The Ice Master by Jennifer Niven


  In addition, I want to thank the following close, personal friends of William McKinlay for their kindness—Magnus and Mamie Magnusson and Lord George Emslie.

  I am blessed with wonderful friends and family who have been nothing but supportive during this time in my life. My soul sister, Melissa McKay, deserves numerous mentions for her constant encouragement, laughter, joy, and commiseration. My oldest friend in the world, Joe Kraemer, deserves many thanks as well for knowing me backward and forward, and for keeping me eternally young. I also give thanks to my beloved grandmother Eleanor Niven and my remarkable aunts and uncles, Lynn Duval Clark, Phil Clark, Doris Knapp, Bill Niven, and Paula and Reid Sturdivant. My cousins have always been more like siblings to me, and they are Lisa Von Sprecken, Derek and Lisa Duval, Shannon Meade, Erik Sturdivant, Evan Sturdivant, and, my other “sister,” Ashley Hurley. Thanks to Patsy and Charles McGee, Frankie and Harry Gamble, and Jimmy and Polly McJunkin. Special thanks to Gayle Keller McJunkin and my little brother, John Keller. And, of course, to my loyal literary cats, Percy Shelley (who never left my side while I was writing) and George Gordon, Lord Byron (who provided much-needed comic relief).

  My west coast mother, Judy Kessler, and my dear friend and partner in crime, Angelo Sourmelis, have become my second family. Scott Berenzweig has kept me laughing and has always been there for me when I needed him. And thanks to the “Brother of my Soul” (who wishes to remain anonymous) for Lord Byron and literary discussions. There are friends too numerous to name, but I must mention David Solomon, George Liggins, Phil Fitzgerald, Annie Ward, Carol Edwards, Kyri Smith, Brian Loeser, Lisa Brucker, Bobbie Jo Dombey, Amy Bordy, Jill Lessard, Lori Watanabe, Robert Hamilton, Curtis Atkisson, III, Michael Hawes, Deak and Beth Reynolds, Mike and Melanie Kraemer, Jane and George Silver, Norman Corwin, Barbara Hogenson and Jeffrey Couchman, Loffie and Rob Tyson, Betsy Sulavik Gallagher, Michael Brunet, Mary Ellen Kay, Mike Bertram, and James Earl Jones.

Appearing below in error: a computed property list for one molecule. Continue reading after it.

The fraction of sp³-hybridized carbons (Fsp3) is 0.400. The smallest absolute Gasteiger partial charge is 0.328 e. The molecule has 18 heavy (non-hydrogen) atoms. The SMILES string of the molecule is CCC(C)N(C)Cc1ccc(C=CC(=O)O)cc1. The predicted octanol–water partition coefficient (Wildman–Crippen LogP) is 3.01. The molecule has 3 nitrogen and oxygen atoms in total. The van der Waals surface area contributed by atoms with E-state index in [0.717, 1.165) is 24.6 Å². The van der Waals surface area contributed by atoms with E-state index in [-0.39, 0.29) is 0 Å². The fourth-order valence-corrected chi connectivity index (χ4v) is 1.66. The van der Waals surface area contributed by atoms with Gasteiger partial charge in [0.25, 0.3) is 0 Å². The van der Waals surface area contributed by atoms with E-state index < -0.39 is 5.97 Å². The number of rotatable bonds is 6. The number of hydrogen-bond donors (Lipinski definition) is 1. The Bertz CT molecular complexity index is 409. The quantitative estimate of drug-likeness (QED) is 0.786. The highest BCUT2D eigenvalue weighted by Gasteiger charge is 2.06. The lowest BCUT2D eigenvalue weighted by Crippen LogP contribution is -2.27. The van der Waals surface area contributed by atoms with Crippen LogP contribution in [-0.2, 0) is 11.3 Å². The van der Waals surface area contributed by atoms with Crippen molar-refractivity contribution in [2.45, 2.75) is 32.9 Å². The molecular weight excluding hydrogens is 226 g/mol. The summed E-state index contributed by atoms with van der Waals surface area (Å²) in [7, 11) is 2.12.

There are others who should be thanked. I benefited greatly from James Ronald Archer’s diligence and persistence. Dr. James Meade was my medical consultant on hypothermia, nephritis, and every other polar malady known to man. Craig R. Harvey, chief coroner of LA County, shared with me his professional opinion on the details of George Breddy’s death. Thanks to Dr. Roger K. Wilkinson for sharing his knowledge of Alister Forbes Mackay; to Adam Hyman and MPH Entertainment for offering their material; and to Richard Diubaldo, an expert on Vilhjalmur Stefansson and the Canadian Arctic. I am also grateful to my favorite photographer, Lisa Keating, and to Peter Martin, Harold A. Pretty, Greg Schenz, Bob Higashi, Brad Wagner, Sharon Obermann, Dan and Dorothea Petrie, the Renfrewshire Taxi Company in Scotland, the American Film Institute and Velva Jean, and Joe Kaiser, for teaching me “pure economy of words.”

  I also send special thanks to my high school guidance counselor who told me I should take secretarial classes, just in case my writing career didn’t work out—and who, in saying so, helped inspire me to make it happen.

  And on that note, to those who have inspired me—my mother, first of all, along with Anne Brontë, George Sand, and Jane Austen.

  Steve Goddard deserves a paragraph of his own for leading me to the remains of Sandy Anderson’s party. It was his fortuitous e-mail that alerted me to the auction on eBay. And thanks, too, to Jerry and Vangie Lee, for selling me the artifacts and for posting them on eBay in the first place.